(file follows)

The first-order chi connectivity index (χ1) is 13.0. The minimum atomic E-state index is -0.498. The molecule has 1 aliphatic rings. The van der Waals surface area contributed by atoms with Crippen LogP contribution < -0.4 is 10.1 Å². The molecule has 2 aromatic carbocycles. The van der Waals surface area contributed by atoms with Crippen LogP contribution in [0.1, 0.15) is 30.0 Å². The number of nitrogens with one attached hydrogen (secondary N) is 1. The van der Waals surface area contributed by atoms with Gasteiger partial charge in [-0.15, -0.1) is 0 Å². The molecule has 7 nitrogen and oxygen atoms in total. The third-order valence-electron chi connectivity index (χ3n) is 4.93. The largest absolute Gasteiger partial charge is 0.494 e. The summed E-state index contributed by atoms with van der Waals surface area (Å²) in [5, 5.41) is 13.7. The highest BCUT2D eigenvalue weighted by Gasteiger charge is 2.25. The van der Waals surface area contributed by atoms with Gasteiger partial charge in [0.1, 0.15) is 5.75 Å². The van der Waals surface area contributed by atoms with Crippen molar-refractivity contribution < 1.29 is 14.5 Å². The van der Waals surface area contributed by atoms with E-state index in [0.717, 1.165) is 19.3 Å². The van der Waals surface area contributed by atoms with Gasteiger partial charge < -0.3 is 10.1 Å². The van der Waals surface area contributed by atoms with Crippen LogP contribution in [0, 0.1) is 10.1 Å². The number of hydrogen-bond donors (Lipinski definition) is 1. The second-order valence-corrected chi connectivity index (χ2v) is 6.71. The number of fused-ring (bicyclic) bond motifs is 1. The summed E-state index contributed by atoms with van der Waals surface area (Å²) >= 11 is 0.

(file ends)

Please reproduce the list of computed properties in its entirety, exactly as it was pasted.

The first-order chi connectivity index (χ1) is 13.0. The minimum atomic E-state index is -0.498. The molecule has 1 aliphatic rings. The van der Waals surface area contributed by atoms with Crippen LogP contribution < -0.4 is 10.1 Å². The molecule has 2 aromatic carbocycles. The van der Waals surface area contributed by atoms with Crippen LogP contribution in [0.1, 0.15) is 30.0 Å². The number of nitrogens with one attached hydrogen (secondary N) is 1. The van der Waals surface area contributed by atoms with Gasteiger partial charge in [-0.15, -0.1) is 0 Å². The molecule has 7 nitrogen and oxygen atoms in total. The third-order valence-electron chi connectivity index (χ3n) is 4.93. The largest absolute Gasteiger partial charge is 0.494 e. The summed E-state index contributed by atoms with van der Waals surface area (Å²) in [5, 5.41) is 13.7. The highest BCUT2D eigenvalue weighted by Gasteiger charge is 2.25. The van der Waals surface area contributed by atoms with Gasteiger partial charge in [0.1, 0.15) is 5.75 Å². The van der Waals surface area contributed by atoms with Crippen molar-refractivity contribution < 1.29 is 14.5 Å². The van der Waals surface area contributed by atoms with E-state index in [0.717, 1.165) is 19.3 Å². The van der Waals surface area contributed by atoms with Gasteiger partial charge < -0.3 is 10.1 Å². The van der Waals surface area contributed by atoms with Crippen LogP contribution in [0, 0.1) is 10.1 Å². The number of hydrogen-bond donors (Lipinski definition) is 1. The second-order valence-corrected chi connectivity index (χ2v) is 6.71. The number of fused-ring (bicyclic) bond motifs is 1. The summed E-state index contributed by atoms with van der Waals surface area (Å²) >= 11 is 0.